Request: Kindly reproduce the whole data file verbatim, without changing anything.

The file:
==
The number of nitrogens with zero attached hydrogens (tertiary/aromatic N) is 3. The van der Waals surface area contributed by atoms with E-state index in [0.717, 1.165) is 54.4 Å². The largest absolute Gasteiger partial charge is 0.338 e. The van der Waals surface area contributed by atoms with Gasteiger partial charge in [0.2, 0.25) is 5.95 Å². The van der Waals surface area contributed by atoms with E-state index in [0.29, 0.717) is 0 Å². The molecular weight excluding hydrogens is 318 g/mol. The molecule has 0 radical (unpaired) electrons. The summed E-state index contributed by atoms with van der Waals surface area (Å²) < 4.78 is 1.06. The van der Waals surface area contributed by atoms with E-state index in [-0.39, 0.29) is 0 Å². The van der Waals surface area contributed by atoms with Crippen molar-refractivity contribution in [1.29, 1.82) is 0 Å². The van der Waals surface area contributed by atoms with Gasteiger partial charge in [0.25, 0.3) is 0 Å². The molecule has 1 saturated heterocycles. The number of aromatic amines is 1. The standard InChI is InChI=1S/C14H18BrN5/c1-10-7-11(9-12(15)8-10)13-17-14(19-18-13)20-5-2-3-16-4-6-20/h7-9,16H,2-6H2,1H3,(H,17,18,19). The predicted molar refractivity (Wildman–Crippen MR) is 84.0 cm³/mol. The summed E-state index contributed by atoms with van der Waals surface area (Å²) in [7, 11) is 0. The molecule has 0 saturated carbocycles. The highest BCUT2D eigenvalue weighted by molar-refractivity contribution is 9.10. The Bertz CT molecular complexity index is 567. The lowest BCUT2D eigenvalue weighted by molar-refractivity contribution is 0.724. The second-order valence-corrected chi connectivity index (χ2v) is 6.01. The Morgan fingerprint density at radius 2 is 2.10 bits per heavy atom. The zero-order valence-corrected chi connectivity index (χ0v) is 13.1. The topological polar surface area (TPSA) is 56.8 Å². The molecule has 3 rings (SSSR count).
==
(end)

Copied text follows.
The number of nitrogens with zero attached hydrogens (tertiary/aromatic N) is 3. The van der Waals surface area contributed by atoms with E-state index in [0.717, 1.165) is 54.4 Å². The largest absolute Gasteiger partial charge is 0.338 e. The van der Waals surface area contributed by atoms with Gasteiger partial charge in [0.2, 0.25) is 5.95 Å². The van der Waals surface area contributed by atoms with E-state index in [0.29, 0.717) is 0 Å². The molecular weight excluding hydrogens is 318 g/mol. The molecule has 0 radical (unpaired) electrons. The summed E-state index contributed by atoms with van der Waals surface area (Å²) < 4.78 is 1.06. The van der Waals surface area contributed by atoms with E-state index in [-0.39, 0.29) is 0 Å². The van der Waals surface area contributed by atoms with Crippen molar-refractivity contribution in [1.29, 1.82) is 0 Å². The van der Waals surface area contributed by atoms with Gasteiger partial charge in [0.25, 0.3) is 0 Å². The molecule has 1 saturated heterocycles. The number of aromatic amines is 1. The standard InChI is InChI=1S/C14H18BrN5/c1-10-7-11(9-12(15)8-10)13-17-14(19-18-13)20-5-2-3-16-4-6-20/h7-9,16H,2-6H2,1H3,(H,17,18,19). The predicted molar refractivity (Wildman–Crippen MR) is 84.0 cm³/mol. The summed E-state index contributed by atoms with van der Waals surface area (Å²) in [7, 11) is 0. The molecule has 0 saturated carbocycles. The highest BCUT2D eigenvalue weighted by molar-refractivity contribution is 9.10. The Bertz CT molecular complexity index is 567. The lowest BCUT2D eigenvalue weighted by molar-refractivity contribution is 0.724. The second-order valence-corrected chi connectivity index (χ2v) is 6.01. The Morgan fingerprint density at radius 2 is 2.10 bits per heavy atom. The zero-order valence-corrected chi connectivity index (χ0v) is 13.1. The topological polar surface area (TPSA) is 56.8 Å². The molecule has 3 rings (SSSR count).